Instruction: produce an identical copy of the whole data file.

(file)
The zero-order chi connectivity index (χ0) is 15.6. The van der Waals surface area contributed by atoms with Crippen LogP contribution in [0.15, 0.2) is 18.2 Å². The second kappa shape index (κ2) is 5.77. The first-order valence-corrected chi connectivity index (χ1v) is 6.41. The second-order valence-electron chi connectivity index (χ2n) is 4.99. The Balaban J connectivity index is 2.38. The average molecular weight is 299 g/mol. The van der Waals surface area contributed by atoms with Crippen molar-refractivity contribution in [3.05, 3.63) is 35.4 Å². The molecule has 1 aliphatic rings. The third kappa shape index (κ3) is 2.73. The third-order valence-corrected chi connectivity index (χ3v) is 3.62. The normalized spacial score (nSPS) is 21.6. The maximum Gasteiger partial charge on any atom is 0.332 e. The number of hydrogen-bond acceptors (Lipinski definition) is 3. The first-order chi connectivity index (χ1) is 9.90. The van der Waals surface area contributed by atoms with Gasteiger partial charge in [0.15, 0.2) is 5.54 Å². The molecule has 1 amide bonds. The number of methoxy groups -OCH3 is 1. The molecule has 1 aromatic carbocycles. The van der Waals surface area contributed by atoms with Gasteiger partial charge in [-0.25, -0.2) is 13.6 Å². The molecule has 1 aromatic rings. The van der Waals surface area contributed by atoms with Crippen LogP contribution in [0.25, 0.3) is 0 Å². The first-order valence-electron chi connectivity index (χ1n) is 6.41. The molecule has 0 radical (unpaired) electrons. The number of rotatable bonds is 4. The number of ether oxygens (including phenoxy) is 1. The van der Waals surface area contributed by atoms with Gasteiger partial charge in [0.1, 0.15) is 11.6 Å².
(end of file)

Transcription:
The zero-order chi connectivity index (χ0) is 15.6. The van der Waals surface area contributed by atoms with Crippen LogP contribution in [0.15, 0.2) is 18.2 Å². The second kappa shape index (κ2) is 5.77. The first-order valence-corrected chi connectivity index (χ1v) is 6.41. The second-order valence-electron chi connectivity index (χ2n) is 4.99. The Balaban J connectivity index is 2.38. The average molecular weight is 299 g/mol. The van der Waals surface area contributed by atoms with Crippen molar-refractivity contribution in [3.05, 3.63) is 35.4 Å². The molecule has 1 aliphatic rings. The third kappa shape index (κ3) is 2.73. The third-order valence-corrected chi connectivity index (χ3v) is 3.62. The normalized spacial score (nSPS) is 21.6. The maximum Gasteiger partial charge on any atom is 0.332 e. The number of hydrogen-bond acceptors (Lipinski definition) is 3. The first-order chi connectivity index (χ1) is 9.90. The van der Waals surface area contributed by atoms with Gasteiger partial charge in [0.15, 0.2) is 5.54 Å². The molecule has 1 amide bonds. The number of methoxy groups -OCH3 is 1. The molecule has 1 aromatic carbocycles. The van der Waals surface area contributed by atoms with Gasteiger partial charge in [-0.25, -0.2) is 13.6 Å². The molecule has 1 aromatic rings. The van der Waals surface area contributed by atoms with Crippen LogP contribution in [0.25, 0.3) is 0 Å². The first-order valence-electron chi connectivity index (χ1n) is 6.41. The molecule has 0 radical (unpaired) electrons. The number of rotatable bonds is 4. The number of ether oxygens (including phenoxy) is 1. The van der Waals surface area contributed by atoms with Gasteiger partial charge in [0.1, 0.15) is 11.6 Å².